Every analysis of the 2020 race should always come with a caveat: we haven’t even reached the first debate yet. Thankfully, in just over four weeks, we won’t have to say that anymore. On June 26 and 27, the Democratic Party will hold its first debate in Miami. In order for the many candidates to have sufficient time to speak, the Democratic National Committee will randomly bifurcate qualified candidate into groups of ten, hence the two nights.
I’ve written before that I’m not only excited for the debates, but for the process of dividing the field as well. First, I’m hoping the process is televised. I can see it playing out similar to how major sports leagues televise their drafts — dramatically and with immediate analysis from punditry. Imagine one name after another announced as we scramble to react! Please do this, DNC. I don’t ask for much.
Second, I’m curious to see how the order and combinations of candidates can affect the culture of each night’s debate — and how that culture can affect the primary moving forward.
Before I get into that, however, we should first establish who will be debating, because every candidate does not automatically qualify. (If they did, there would be 248 candidates, and counting, on the debate stages.) We already knew that the DNC’s considerably low threshold for qualifying was to either earn one percent polling in three major national or early-state (IA/NH/NV/SC) surveys OR receive donations from at least 65,000 different people. What we’ve since learned, however, was that more than 20 candidates would probably qualify via this method. With the entrances of Montana Senator Steve Bullock and New York Mayor Bill de Blasio, most counts have the number of “major” candidates in the low-to-mid 20s, almost all of whom have already met a criterion. Since the DNC wants no more than 10 candidates on each night, it said that priority would be given to candidates who met both criteria, not just one. Since the number of candidates to do that sits at just 13, the DNC explained that the remainder of the 20-candidate debate field will be determined by highest polling average from candidates’ three strongest polls.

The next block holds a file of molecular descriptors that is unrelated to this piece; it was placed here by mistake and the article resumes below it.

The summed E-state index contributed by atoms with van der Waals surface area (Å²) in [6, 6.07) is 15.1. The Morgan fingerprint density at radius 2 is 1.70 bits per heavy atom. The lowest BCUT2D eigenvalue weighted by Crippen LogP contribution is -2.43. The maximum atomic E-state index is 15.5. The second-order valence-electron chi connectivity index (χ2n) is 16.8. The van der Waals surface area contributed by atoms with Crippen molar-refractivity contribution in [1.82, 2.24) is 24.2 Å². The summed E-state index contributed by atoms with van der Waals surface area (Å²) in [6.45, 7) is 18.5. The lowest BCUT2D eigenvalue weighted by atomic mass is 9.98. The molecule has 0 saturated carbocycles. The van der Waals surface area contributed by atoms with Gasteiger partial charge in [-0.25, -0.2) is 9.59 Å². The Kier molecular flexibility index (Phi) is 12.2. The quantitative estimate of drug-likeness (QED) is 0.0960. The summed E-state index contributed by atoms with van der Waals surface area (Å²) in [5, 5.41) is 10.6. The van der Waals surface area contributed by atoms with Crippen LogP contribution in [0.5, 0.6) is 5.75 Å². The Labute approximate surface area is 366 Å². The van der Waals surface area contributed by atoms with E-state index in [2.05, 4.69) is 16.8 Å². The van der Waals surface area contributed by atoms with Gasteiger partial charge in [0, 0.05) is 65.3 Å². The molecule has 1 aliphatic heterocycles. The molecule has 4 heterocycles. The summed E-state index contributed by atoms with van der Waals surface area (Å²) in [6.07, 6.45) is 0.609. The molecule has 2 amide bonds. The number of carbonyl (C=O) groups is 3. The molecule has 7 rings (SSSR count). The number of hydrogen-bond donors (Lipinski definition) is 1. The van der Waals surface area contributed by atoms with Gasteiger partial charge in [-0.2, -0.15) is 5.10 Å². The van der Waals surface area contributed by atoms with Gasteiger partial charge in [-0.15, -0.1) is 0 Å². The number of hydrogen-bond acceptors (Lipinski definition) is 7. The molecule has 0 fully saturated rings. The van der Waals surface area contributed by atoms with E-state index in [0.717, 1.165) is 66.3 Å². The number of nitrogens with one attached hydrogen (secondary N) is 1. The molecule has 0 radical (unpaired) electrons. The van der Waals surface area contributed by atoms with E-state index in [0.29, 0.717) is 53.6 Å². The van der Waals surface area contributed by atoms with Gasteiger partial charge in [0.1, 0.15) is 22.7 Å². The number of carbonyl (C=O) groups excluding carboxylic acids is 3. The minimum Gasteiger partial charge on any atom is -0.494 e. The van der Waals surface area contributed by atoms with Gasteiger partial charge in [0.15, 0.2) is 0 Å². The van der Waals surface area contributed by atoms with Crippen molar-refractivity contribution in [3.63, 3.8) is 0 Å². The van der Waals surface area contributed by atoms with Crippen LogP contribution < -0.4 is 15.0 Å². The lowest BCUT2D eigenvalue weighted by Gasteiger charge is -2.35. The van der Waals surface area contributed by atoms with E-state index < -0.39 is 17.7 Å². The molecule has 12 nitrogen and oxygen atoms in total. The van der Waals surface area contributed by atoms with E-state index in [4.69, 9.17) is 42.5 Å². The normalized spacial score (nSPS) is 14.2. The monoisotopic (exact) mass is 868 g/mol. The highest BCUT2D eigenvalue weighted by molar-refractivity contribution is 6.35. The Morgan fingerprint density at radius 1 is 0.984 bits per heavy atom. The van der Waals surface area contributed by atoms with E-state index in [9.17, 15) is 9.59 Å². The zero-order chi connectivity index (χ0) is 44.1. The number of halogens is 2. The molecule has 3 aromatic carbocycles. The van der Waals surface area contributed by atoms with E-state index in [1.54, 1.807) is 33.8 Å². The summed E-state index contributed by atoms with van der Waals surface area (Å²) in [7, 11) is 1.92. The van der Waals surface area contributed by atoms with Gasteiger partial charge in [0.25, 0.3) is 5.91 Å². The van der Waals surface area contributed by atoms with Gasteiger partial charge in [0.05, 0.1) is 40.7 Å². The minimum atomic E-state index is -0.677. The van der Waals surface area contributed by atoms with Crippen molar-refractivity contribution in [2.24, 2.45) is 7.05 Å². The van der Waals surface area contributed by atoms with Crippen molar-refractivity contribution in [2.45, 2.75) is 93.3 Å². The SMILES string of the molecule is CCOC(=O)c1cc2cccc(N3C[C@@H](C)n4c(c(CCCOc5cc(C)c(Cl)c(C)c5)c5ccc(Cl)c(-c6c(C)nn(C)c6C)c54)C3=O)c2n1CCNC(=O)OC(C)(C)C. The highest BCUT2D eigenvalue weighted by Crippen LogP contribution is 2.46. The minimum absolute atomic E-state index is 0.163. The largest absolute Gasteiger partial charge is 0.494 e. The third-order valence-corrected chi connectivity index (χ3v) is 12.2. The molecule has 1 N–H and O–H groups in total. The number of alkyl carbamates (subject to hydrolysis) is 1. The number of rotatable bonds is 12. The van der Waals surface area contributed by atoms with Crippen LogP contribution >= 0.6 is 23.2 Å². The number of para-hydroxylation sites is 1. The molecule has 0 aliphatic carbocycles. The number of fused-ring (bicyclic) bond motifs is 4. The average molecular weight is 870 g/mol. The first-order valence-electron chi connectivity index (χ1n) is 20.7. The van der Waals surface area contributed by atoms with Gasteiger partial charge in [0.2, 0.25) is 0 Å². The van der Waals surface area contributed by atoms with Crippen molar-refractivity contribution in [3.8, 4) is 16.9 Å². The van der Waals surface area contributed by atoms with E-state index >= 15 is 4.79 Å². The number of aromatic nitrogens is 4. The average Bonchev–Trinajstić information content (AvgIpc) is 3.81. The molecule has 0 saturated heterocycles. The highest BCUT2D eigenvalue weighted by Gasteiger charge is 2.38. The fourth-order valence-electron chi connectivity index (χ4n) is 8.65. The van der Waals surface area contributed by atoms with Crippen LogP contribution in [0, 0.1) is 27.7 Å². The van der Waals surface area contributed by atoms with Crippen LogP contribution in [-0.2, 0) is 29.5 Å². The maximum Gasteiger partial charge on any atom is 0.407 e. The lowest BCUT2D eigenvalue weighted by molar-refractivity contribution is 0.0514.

That was an unfortunately long paragraph. Fortunately, Wikipedia has a chart keeping track of who’s qualifying:
The 13 candidates with three green columns are certain to be in the debate, and we can expect to see another few candidates get triple-greened as well. The field would then be rounded out by those with the highest remaining polling that haven’t received 65,000 separate donations. We know that 20 candidates will compete, so we’re just waiting to see A) What seven will join the thirteen, and B) Similarly, what four official candidates from that chart will not be invited. (With Mike Gravel, Wayne Messam, and Seth Moulton polling so poorly, we’re probably looking at Midwestern white moderates Michael Bullock and Steve Bennet competing for the last spot, which is just as well because chances are you didn’t even notice I swapped their first names.)
All that said, let’s now turn to what to look for with the random distribution of the 20 qualified candidates across the two sets of ten. I’m not sure when they’ll finalize the field and make the distributive determinations, but when they do, I’ll be eager to get answers to these five questions:
1. Will Joe Biden be on the debate stage with Bernie Sanders or Elizabeth Warren?
As of now, these are the top three in national polls: